English   español  
Por favor, use este identificador para citar o enlazar a este item: http://hdl.handle.net/10261/133224
logo share SHARE   Add this article to your Mendeley library MendeleyBASE
Visualizar otros formatos: MARC | Dublin Core | RDF | ORE | MODS | METS | DIDL
Exportar a otros formatos:

Sustained impact of drought on wet shrublands mediated by soil physical changes

AutorDomínguez, María Teresa ; Smith, Andrew; Robinson, David; Van Baarsel, Susie; Mills, Robert; Marshall, Milles; Koller, Eva; Lebron; Inma; Hall, Jane; Emmett, B. A.
Fecha de publicación12-abr-2015
EditorEuropean Geosciences Union
CitaciónGeophysical Research Abstracts (17) 2015 EGU2015-11511, (2015)
ResumenProjected warming, and increasingly frequent extreme events such as drought, may substantially enhance soil organic matter decomposition in wet organic soils, contributing to the positive feedback between the terrestrial carbon cycle and climate change. Evidence suggests that, as wet organic soils contain large organic C stocks, acclimation to warming might occur more slowly in comparison to mineral soils. The long-term response of wet organic soils to drought remains however uncertain. Ecosystems with organo-mineral soils might be more vulnerable to drought events than peatlands, because of a limited soil moisture pool being available to buffer drying events. We investigated the long-term (14 years) impact of warming and repeated summer droughts on soil respiration from podzolic (organo-mineral) soils in a wet shrubland, using a whole-ecosystem climate-change experiment in North Wales, UK. The experimental drought aimed to emulate the UK summer drought of 1995, considered to be the most recent significant drought year prior to treatment initiation. The impact of drought average respiration stimulation of 22 % for all seasons and years) was enhanced over the years, which was linked to major changes in soil structure that led to a 54 % reduction in water holding capacity. Bryophyte abundance was found to buffer soil moisture losses. After a bryophyte expansion in 2005 the impact of warming on soil efflux was attenuated; this suggests that bryophytes might have a key role in the resilience these soils to warming despite their relatively small contribution to total aboveground biomass. Plant productivity was very resilient to warming or drought, indicating that the increases in soil respiration have not been balanced by increases in C inputs to soil. The results indicate the potentially critical role that changes in sub-dominant vegetation and in soil physical properties may have in determining climate change impacts on soil C dynamics.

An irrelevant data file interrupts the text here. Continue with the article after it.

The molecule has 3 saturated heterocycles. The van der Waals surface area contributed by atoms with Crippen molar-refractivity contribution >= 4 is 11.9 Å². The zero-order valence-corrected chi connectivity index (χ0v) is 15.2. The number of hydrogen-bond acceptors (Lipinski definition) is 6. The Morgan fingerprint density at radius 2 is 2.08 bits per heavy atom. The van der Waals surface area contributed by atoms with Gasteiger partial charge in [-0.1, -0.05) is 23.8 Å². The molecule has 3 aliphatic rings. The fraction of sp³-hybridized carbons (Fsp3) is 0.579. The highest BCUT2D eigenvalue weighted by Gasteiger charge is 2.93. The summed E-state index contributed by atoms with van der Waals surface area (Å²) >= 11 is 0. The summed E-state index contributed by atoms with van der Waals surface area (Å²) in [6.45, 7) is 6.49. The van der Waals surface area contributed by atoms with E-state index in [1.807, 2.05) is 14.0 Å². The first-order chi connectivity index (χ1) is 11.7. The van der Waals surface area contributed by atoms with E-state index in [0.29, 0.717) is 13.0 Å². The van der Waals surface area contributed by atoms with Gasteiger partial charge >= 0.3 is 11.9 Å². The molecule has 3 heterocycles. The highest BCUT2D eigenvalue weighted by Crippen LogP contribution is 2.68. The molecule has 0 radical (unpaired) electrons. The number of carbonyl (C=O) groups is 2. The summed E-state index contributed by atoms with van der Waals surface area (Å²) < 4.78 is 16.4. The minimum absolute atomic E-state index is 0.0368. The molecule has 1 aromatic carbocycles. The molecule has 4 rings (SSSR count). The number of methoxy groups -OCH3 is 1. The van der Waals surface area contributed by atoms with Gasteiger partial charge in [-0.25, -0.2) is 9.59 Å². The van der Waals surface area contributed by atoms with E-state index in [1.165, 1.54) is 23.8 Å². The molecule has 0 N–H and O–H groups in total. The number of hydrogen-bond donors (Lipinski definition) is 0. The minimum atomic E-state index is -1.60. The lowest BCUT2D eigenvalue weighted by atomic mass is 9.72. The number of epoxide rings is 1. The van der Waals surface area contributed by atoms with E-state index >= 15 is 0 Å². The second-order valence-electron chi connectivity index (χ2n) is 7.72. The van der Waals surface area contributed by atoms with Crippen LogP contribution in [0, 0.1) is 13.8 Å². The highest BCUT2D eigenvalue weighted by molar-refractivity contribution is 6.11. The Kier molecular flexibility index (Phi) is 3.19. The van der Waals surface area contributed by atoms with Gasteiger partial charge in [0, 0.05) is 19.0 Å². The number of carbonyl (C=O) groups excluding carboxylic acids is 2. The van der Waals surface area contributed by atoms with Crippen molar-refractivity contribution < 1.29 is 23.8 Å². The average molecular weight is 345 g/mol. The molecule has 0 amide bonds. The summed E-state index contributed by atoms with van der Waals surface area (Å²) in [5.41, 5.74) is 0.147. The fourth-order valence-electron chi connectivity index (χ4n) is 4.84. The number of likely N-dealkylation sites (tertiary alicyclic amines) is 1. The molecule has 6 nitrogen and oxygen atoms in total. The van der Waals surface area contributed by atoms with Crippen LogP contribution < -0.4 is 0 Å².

Aparece en las colecciones: (IRNAS) Comunicaciones congresos
Ficheros en este ítem:
Fichero Descripción Tamaño Formato  
Poster_sustainabe_EGU2015.pdf35,33 kBUnknownVisualizar/Abrir
Mostrar el registro completo

NOTA: Los ítems de Digital.CSIC están protegidos por copyright, con todos los derechos reservados, a menos que se indique lo contrario.